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US trade deficit rises on record imports from China

US trade deficit rises on record imports from China
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Record imports from China helped drive up the U.S. trade deficit 8.6 percent in October as retailers stocked up for the holidays, the Commerce Department reported Tuesday.

Goods and services coming into the U.S. from China, Mexico and the European Union all hit record levels, which boosted the trade gap to $48.7 billion from $44.9 billion in September. It's the highest monthly trade deficit recorded since President Trump took office.

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Imports hit a record $244.6 billion in October on growing U.S. demand amid an improving economy, while exports were unchanged from September, at $195.9 billion. 

Goods and services from China totaled $48.2 billion, while EU imports amounted to $39.4 billion and imports from Mexico grew to $28.7 billion, which are all record highs.

“We have trade deficits with everybody,” Trump said on Tuesday ahead of a lunch with Republicans urging the U.S. to remain in NAFTA. 

“Virtually every country in the world we have trade deficits with. And that's going to be changing —it's already changing — but it's going to be changing fast,” he said.

The Trump administration has focused its trade policy on efforts to lower the trade deficit, arguing that the United States has been treated unfairly in trade deals such as the North American Free Trade Agreement (NAFTA).

But trade deficits this year — which have reached $462.9 billion and are up 11.9 percent from last year — are on track to eclipse 2016 levels and will likely climb to more than $500 billion by year's end.

Trump, who has been highly critical of the U.S. trade deficit with China, lamented the numbers on Tuesday. He said the US has a trade deficit with virtually every country in the world.

"We have tremendous losses with Mexico and tremendous losses with Canada," he said.

The U.S. Chamber of Commerce said in a May report that they disagree "with the contention that the goods trade deficit is an appropriate gauge of whether a particular set of trade policies — or trade agreements — is delivering benefits to the American people more broadly."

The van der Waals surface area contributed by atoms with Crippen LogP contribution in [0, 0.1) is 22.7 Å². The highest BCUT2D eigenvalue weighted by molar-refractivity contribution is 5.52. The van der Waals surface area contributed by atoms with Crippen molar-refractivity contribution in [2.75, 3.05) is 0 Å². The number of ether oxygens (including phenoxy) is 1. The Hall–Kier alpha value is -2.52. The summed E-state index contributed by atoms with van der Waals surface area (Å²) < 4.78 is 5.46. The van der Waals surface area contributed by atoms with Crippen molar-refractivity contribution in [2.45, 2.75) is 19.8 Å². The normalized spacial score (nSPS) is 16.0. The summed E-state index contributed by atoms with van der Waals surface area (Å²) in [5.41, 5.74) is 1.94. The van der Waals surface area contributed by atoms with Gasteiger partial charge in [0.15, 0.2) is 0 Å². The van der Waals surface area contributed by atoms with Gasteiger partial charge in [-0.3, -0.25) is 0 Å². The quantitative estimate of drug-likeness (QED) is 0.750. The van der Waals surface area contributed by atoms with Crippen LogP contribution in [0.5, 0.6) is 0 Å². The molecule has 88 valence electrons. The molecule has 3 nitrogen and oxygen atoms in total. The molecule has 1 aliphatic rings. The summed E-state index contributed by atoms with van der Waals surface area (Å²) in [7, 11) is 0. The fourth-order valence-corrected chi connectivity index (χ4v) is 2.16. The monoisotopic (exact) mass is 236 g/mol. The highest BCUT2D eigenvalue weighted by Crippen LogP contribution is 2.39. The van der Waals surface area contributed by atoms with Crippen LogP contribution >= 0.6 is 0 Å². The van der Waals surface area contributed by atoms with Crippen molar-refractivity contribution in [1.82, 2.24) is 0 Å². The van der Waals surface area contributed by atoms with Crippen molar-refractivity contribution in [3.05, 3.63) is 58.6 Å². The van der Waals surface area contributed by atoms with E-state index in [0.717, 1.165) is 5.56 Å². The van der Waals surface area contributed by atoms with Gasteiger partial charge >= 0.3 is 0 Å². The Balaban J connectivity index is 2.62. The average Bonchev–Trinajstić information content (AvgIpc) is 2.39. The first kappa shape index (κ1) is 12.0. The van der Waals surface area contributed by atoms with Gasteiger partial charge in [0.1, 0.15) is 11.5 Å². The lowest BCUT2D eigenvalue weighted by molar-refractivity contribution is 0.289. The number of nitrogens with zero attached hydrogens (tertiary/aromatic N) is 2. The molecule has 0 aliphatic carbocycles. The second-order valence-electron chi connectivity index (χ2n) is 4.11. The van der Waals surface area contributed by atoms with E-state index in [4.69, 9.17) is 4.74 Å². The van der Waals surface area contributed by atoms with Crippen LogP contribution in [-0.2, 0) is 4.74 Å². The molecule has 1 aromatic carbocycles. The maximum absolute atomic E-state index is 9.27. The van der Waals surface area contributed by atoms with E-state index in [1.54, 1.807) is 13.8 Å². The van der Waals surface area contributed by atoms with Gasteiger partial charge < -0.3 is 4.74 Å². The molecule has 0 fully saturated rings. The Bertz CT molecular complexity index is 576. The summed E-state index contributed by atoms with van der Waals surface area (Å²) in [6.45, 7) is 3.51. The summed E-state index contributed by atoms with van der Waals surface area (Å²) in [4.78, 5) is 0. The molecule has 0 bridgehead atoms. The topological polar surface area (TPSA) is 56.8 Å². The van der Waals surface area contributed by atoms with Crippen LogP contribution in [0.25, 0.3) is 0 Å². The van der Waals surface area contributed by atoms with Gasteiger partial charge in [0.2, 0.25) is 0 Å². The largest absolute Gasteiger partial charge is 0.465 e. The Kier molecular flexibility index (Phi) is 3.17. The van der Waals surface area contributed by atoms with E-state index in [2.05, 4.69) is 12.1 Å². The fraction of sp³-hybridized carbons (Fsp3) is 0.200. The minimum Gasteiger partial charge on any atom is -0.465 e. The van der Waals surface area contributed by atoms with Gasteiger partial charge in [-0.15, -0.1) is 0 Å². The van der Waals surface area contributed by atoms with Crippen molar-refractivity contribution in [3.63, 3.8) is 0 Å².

The reason for the deficit is that “Americans are spending more than they produce.”

“The overall trade deficit is the result of the saving and investment decisions of U.S. households and businesses," the report said.

Exports also hit several high points, with exports to Mexico ($22.1 billion) and Brazil hitting the highest levels since October 2014.

Meanwhile, exports to China, $13 billion, were the highest since December 2013.

Trump has in the past blamed previous U.S. administrations for failing to crack down on China amid widening trade gaps.

"After all, who can blame a country for being able to take advantage of another country for the benefit of its citizens,” Trump said while standing next to Chinese President Xi Jinping during his recent trip through Asia.

"I give China great credit, but in actuality I do blame past administrations for allowing this out-of-control trade deficit to take place," Trump said.

During his five-nation tour across Asia, the president promoted business deals in Japan, South Korea and China as ways to help lower trade deficits with major trading partners across the Pacific Rim.

On Tuesday, Trump, senior administration officials and U.S. Trade Representative Robert LighthizerRobert (Bob) Emmet LighthizerMORE had  a lunch meeting with Republican Sens. Lamar AlexanderAndrew (Lamar) Lamar AlexanderSanders wants pharma CEOs to testify on opioid crisis Trump expects us to trade clean air and water for updated infrastructure House GOP warming to ObamaCare fix MORE (Tenn.), Joni ErnstJoni Kay ErnstSenators call for probe into US Olympic Committee, USA Gymnastics after abuse scandal Senate Republicans call on Trump to preserve NAFTA Dems go on the attack during EPA chief's hearing MORE (Iowa), Deb FischerDebra (Deb) Strobel FischerSenate Republicans call on Trump to preserve NAFTA US trade deficit rises on record imports from China Flake, GOP senators to meet with Trump on trade MORE (Neb.), Jeff FlakeJeffrey (Jeff) Lane FlakeMcConnell: 'Whoever gets to 60 wins' on immigration Huckabee Sanders: Dems need to decide if they 'hate' Trump 'more than they love this country' Trump spokeswoman fires back at Flake: 'His numbers are in the tank' MORE (Ariz.), Cory GardnerCory Scott GardnerRepublicans interested in Romney leading NRSC: report Overnight Finance: Mnuchin promises new Russia sanctions after uproar | Dow drops ahead of Trump State of the Union | GOP senators call on Trump to protect NAFTA | Regulators subpoena major bitcoin exchange Senate Republicans call on Trump to preserve NAFTA MORE (Colo.) and Lindsey GrahamLindsey Olin GrahamMcConnell: 'Whoever gets to 60 wins' on immigration Overnight Tech: Uber exec says 'no justification' for covering up hack | Apple considers battery rebates | Regulators talk bitcoin | SpaceX launches world's most powerful rocket Overnight Cybersecurity: Tillerson proposes new cyber bureau at State | Senate bill would clarify cross-border data rules | Uber exec says 'no justification' for covering up breach MORE (S.C.) to discuss trade.

The group of senators requested the meeting to discuss trade priorities, especially the future of NAFTA.

"We're going to look at NAFTA very seriously," Trump said. "It's going to very successful."

- This story was updated at 2 p.m. and 3:04 p.m.